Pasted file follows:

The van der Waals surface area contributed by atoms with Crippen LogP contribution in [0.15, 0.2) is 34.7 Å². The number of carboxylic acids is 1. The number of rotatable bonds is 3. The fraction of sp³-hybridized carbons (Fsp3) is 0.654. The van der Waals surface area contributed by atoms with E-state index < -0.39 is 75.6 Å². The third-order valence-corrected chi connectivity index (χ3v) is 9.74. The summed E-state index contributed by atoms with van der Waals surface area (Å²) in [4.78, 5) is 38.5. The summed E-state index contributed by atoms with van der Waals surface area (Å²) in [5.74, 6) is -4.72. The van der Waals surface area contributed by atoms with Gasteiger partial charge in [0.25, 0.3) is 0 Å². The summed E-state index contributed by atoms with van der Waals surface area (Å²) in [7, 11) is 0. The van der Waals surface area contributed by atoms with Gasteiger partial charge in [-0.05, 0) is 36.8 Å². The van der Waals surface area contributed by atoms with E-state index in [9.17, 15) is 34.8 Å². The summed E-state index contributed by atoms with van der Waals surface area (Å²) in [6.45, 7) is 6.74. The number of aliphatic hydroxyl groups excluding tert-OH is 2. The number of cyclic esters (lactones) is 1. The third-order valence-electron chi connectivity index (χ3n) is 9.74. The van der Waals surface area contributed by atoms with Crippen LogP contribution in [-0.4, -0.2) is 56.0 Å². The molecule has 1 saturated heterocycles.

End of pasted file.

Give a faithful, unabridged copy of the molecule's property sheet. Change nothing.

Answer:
The van der Waals surface area contributed by atoms with Crippen LogP contribution in [0.15, 0.2) is 34.7 Å². The number of carboxylic acids is 1. The number of rotatable bonds is 3. The fraction of sp³-hybridized carbons (Fsp3) is 0.654. The van der Waals surface area contributed by atoms with E-state index < -0.39 is 75.6 Å². The third-order valence-corrected chi connectivity index (χ3v) is 9.74. The summed E-state index contributed by atoms with van der Waals surface area (Å²) in [4.78, 5) is 38.5. The summed E-state index contributed by atoms with van der Waals surface area (Å²) in [5.74, 6) is -4.72. The van der Waals surface area contributed by atoms with Gasteiger partial charge in [0.25, 0.3) is 0 Å². The summed E-state index contributed by atoms with van der Waals surface area (Å²) in [7, 11) is 0. The van der Waals surface area contributed by atoms with Gasteiger partial charge in [-0.05, 0) is 36.8 Å². The van der Waals surface area contributed by atoms with E-state index in [9.17, 15) is 34.8 Å². The summed E-state index contributed by atoms with van der Waals surface area (Å²) in [6.45, 7) is 6.74. The number of aliphatic hydroxyl groups excluding tert-OH is 2. The number of cyclic esters (lactones) is 1. The third-order valence-electron chi connectivity index (χ3n) is 9.74. The van der Waals surface area contributed by atoms with Crippen LogP contribution in [-0.4, -0.2) is 56.0 Å². The molecule has 1 saturated heterocycles.